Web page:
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There are many interesting applications of Newton’s laws of motion, a few more of which are presented in this section. These serve also to illustrate some further subtleties of physics and to help build problem-solving skills.
Suppose two tugboats push on a barge at different angles, as shown in [link] . The first tugboat exerts a force of $2.7\times {\text{10}}^{5}\phantom{\rule{0.25em}{0ex}}\text{N}$ in the x -direction, and the second tugboat exerts a force of $3.6\times {\text{10}}^{5}\phantom{\rule{0.25em}{0ex}}\text{N}$ in the y -direction.
If the mass of the barge is $5.0\times {\text{10}}^{6}\phantom{\rule{0.25em}{0ex}}\text{kg}$ and its acceleration is observed to be $7\text{.}\text{5}\times {\text{10}}^{-2}\phantom{\rule{0.25em}{0ex}}{\text{m/s}}^{2}$ in the direction shown, what is the drag force of the water on the barge resisting the motion? (Note: drag force is a frictional force exerted by fluids, such as air or water. The drag force opposes the motion of the object.)
Strategy
The directions and magnitudes of acceleration and the applied forces are given in [link] (a) . We will define the total force of the tugboats on the barge as ${\mathbf{\text{F}}}_{\text{app}}$ so that:
Since the barge is flat bottomed, the drag of the water ${\mathbf{\text{F}}}_{\text{D}}$ will be in the direction opposite to ${\mathbf{\text{F}}}_{\text{app}}$ , as shown in the free-body diagram in [link] (b). The system of interest here is the barge, since the forces on it are given as well as its acceleration. Our strategy is to find the magnitude and direction of the net applied force ${\mathbf{\text{F}}}_{\text{app}}$ , and then apply Newton’s second law to solve for the drag force ${\mathbf{\text{F}}}_{\text{D}}$ .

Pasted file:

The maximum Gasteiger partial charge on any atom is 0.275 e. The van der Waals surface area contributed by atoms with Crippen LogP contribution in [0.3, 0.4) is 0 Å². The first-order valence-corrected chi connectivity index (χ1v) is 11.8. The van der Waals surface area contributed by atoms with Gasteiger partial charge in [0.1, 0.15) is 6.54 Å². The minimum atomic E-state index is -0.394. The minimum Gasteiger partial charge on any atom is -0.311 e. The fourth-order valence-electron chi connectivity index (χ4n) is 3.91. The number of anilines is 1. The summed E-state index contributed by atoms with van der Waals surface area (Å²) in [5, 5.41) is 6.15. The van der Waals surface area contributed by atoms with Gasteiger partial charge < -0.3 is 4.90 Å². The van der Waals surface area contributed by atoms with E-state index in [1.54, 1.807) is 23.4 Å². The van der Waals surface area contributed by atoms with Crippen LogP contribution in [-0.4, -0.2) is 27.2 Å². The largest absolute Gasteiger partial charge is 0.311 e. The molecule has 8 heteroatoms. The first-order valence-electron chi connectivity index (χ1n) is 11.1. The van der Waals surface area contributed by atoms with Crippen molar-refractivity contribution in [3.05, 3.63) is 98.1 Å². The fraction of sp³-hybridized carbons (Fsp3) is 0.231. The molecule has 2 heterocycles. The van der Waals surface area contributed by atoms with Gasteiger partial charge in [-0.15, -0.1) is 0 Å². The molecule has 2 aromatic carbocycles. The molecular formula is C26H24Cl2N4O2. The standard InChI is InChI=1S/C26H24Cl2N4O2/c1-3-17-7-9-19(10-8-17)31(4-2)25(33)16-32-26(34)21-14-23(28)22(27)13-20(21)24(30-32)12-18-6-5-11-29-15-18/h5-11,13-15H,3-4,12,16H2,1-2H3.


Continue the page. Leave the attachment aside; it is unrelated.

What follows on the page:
Solution
Since ${\mathbf{\text{F}}}_{x}$ and ${\mathbf{\text{F}}}_{y}$ are perpendicular, the magnitude and direction of ${\mathbf{\text{F}}}_{\text{app}}$ are easily found. First, the resultant magnitude is given by the Pythagorean theorem:
The angle is given by
which we know, because of Newton’s first law, is the same direction as the acceleration. ${\mathbf{\text{F}}}_{\text{D}}$ is in the opposite direction of ${\mathbf{\text{F}}}_{\text{app}}$ , since it acts to slow down the acceleration. Therefore, the net external force is in the same direction as ${\mathbf{\text{F}}}_{\text{app}}$ , but its magnitude is slightly less than ${\mathbf{\text{F}}}_{\text{app}}$ . The problem is now one-dimensional. From [link] (b) , we can see that
But Newton’s second law states that
Thus,
This can be solved for the magnitude of the drag force of the water ${F}_{\text{D}}$ in terms of known quantities:
Substituting known values gives
The direction of ${\mathbf{\text{F}}}_{\text{D}}$ has already been determined to be in the direction opposite to ${\mathbf{\text{F}}}_{\text{app}}$ , or at an angle of $\text{53\xba}$ south of west.
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